November 26, 2023

Protecting your websites with DNS-Based Authentication of Named Entities (DANE)

How can your users have unwavering confidence that your HTTPS-protected website is precisely what it appears to be—the authentic representation of your site? In today's landscape, your web browser places its trust in Certificate Authorities (CAs), and you, in turn, rely on these trusted entities to issue certificates exclusively to the rightful owners of websites.

Unfortunately, numerous CA providers have faced security breaches in the past, resulting in the issuance of certificates for widely recognized domains to unauthorized individuals who lack ownership of those domains. This raises a crucial question: How can your users ensure that the X.509 certificate offered by your HTTPS server is genuinely intended for this server and not a fraudulent one devised for a malicious man-in-the-middle attack?

This is where DNS-based Authentication of Named Entities (DANE) comes into the picture, adding another layer of security by tying the X.509 certificate of a website to the Domain Name System (DNS). In doing so, it establishes a second independent channel that offers users information to verify the authenticity and legitimacy of the presented X.509 certificate.


What is DANE and the Rationale behind it?

DANE is an Internet security protocol to enable X.509 digital certificates, commonly employed for Transport Layer Security (TLS), to be bound to domain names using Domain Name System Security Extensions (DNSSEC).

As a solution to authenticate TLS client and server entities independently of a CA, the concept of DANE was introduced in RFC 6698. To provide operational and deployment guidance, it was later revised and updated in RFC 7671.

The foundation of TLS encryption currently relies on certificates issued by CAs. However, security breaches in recent years among CAs, resulting in the issuance of certificates to unauthorized entities, raised concerns regarding the trustworthiness of numerous CAs, as a single breached CA could potentially issue certificates for any domain name.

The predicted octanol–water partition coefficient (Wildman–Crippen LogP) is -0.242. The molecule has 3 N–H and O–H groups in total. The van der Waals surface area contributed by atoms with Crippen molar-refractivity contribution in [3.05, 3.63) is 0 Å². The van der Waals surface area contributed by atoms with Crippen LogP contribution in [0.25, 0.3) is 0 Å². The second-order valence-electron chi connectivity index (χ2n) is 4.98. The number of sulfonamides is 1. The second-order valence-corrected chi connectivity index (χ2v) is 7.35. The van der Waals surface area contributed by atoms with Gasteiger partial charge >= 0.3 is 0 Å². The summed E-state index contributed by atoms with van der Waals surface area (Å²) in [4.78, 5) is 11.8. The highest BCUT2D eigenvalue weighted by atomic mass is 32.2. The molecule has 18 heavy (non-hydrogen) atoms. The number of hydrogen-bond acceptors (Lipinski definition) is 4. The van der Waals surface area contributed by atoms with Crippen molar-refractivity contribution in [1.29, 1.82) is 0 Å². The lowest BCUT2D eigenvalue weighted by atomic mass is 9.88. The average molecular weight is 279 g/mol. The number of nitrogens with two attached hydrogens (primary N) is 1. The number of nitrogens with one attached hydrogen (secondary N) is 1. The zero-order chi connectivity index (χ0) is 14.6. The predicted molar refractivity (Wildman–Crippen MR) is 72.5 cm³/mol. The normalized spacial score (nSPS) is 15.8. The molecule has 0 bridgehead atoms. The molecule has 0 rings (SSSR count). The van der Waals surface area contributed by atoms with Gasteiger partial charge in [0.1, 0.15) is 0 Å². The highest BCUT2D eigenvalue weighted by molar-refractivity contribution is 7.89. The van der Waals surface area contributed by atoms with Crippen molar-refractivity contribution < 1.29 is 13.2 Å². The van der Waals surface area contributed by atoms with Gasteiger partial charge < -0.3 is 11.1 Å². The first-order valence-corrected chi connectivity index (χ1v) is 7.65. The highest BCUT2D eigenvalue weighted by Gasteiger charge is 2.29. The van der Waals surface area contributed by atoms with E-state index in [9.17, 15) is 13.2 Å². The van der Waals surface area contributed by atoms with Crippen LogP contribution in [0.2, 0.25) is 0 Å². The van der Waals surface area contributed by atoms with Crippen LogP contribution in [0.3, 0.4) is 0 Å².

Figure 1 - No Validation process for ordinary browsers
Figure 1 - No Validation process for ordinary browsers


To address these challenges, DANE emerged as a solution, empowering domain name administrators to certify keys utilized in TLS clients or servers within their domain by securely storing them in the Domain Name System (DNS). To ensure the effectiveness of its security model, DANE requires the DNS records to be signed with DNSSEC, enhancing the overall integrity and reliability of the system.

Leveraging the DNS infrastructure, DANE allows the binding of X.509 digital certificates directly to domain names, ensuring that the certificate presented by a server or client is specifically associated with the domain being accessed.

The TLS certificate information is stored within DNS records, specifically in the TLSA (Transport Layer Security Authentication) resource records. These records contain cryptographic hashes or the entire certificate itself, along with associated parameters such as the certificate usage and selector.


Figure 2 - Verification flow with DANE equipped browsers
Figure 2 - Verification flow with DANE equipped browsers



When a client connects to a server protected by DANE, it retrieves the TLSA records from the DNS for the domain it intends to connect to. The client then verifies the received TLSA information against the presented server certificate during the TLS handshake. If the certificate matches the TLSA records, the client can establish trust and proceed with the secure connection.


Expanding the Horizon of DANE 


Within the Domain of Secure Communication, ongoing efforts have been dedicated to expanding the capabilities of authentication methods. By bridging a crucial gap in the current specification, the advancement of DANE extends beyond its primary support for TLS server certificates. This advancement now enables the authentication of TLS client certificates, opening the door to a wide array of applications that heavily rely on client certificates. Notably, the integration of DANE holds tremendous potential for Internet of Things (IoT) design patterns. In this context, large networks of domain-identified physical objects can utilize TLS to authenticate themselves, paving the way for centralized device management and control platforms. 


Nexusguard DNS Protection Service Enhanced with DANE Support


Nexusguard has recently integrated DANE support into its DNS Protection Service, allowing users to benefit from enhanced security measures. With DANE support, Nexusguard ensures that SSL/TLS certificates used in hosting environments are validated and authenticated through the DNS records associated with the respective domains. This helps to mitigate the risks associated with certificate impersonation, man-in-the-middle attacks, and other types of certificate-related vulnerabilities.


Figure 3 - User Interface for TLSA Record generation
Figure 3 - User Interface for TLSA Record generation


For more details on Nexusguard’s range of DDoS protection services, please click here, or click here to talk with one of our experts.


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